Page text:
Sh. D. and Others v. Greece (Appl. no. 14165/16) - Third party intervention: the AIRE Centre, ECRE, and ICJ

The AIRE Centre (Advice for Individual Rights in Europe), the European Council on Refugees and Exiles (ECRE), and International Commission of Jurists (ICJ) submitted a third party intervention before the European Court of Human Rights regarding the detention of five undocumenten children in Greece. 

The case, Sh. D. and others v. Greece, relates to five unaccompanied Afghan minors between 14 and 17 who arrived in Greece at the beginning of the year. One of the applicants was placed in custody in a centre for minors in Polygyros and was later transferred to a reception centre for minors. The others are currently at the Idomeni camp near the border with FYROM. The first applicant complains that the conditions and lawfulness of his detention at Polygyros violate Articles 3 and 5 ECHR. The other applicants allege that the living conditions in the Idomeni camp are contrary to Article 3 ECHR.

The three human right organisations submitted the following observations:

  • The UN Convention on the Rights of the Child (CRC) must be implemented in all of the European Court of Human Rights (ECtHR) decisions that concern children. Since the principle of the best interests of the child must be upheld as a primary consideration in all actions concerning children, children must never be deprived of their liberty, under 5(1) ECHR, without a rigorous examination of the individual circumstances of the case, of necessity and proportionality, including a mandatory and prior assessment of less coercive measures.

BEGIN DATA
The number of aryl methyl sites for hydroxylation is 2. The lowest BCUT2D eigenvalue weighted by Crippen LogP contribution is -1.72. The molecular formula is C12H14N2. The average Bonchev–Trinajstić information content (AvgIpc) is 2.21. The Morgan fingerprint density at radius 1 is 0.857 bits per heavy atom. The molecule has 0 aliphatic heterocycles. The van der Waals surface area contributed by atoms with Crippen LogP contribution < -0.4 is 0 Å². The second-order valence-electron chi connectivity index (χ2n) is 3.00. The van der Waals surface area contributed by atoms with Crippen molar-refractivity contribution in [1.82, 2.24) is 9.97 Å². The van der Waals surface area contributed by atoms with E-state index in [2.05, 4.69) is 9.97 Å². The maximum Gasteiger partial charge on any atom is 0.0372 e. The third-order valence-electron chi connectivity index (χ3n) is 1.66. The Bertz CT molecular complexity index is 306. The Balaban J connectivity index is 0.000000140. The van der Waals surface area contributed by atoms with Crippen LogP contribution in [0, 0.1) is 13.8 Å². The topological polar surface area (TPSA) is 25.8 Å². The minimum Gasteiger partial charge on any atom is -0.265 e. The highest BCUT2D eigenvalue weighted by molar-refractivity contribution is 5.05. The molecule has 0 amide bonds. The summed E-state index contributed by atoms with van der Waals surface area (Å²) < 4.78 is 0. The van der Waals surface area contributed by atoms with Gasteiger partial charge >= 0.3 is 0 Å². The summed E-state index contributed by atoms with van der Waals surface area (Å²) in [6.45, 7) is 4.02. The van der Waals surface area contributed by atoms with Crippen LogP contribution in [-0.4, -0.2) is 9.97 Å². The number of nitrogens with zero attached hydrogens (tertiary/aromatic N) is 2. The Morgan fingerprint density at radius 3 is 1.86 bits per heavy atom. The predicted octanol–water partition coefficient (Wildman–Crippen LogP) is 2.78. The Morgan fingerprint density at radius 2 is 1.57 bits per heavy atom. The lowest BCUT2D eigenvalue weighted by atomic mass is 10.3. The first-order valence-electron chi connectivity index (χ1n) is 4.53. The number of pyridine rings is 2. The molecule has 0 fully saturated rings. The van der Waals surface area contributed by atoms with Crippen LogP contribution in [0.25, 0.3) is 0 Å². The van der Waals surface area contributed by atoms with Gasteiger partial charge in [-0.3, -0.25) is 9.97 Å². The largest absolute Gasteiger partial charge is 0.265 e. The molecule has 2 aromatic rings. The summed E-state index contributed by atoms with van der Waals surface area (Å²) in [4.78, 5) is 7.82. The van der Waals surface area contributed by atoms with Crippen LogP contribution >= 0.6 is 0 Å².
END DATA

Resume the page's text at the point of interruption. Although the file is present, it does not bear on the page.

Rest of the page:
• For children to have effective enjoyment of their rights under international law, in particular the ECHR, and EU law, including the right to liberty and security and the right to asylum, their needs, welfare and well-being must be individually assessed. The discharge of State obligations to ensure enjoyment of these rights is reliant on the appointment of a guardian with the necessary expertise and who has the specific duty to assist the child by enabling him or her to access rights under EU law.
  • Since measures affecting the right to liberty and other Convention rights must be undertaken in accordance with national law, they must also, where Contracting Parties are EU Member States, be undertaken in accordance with EU law.

You can read an extended summary of the judgment here.

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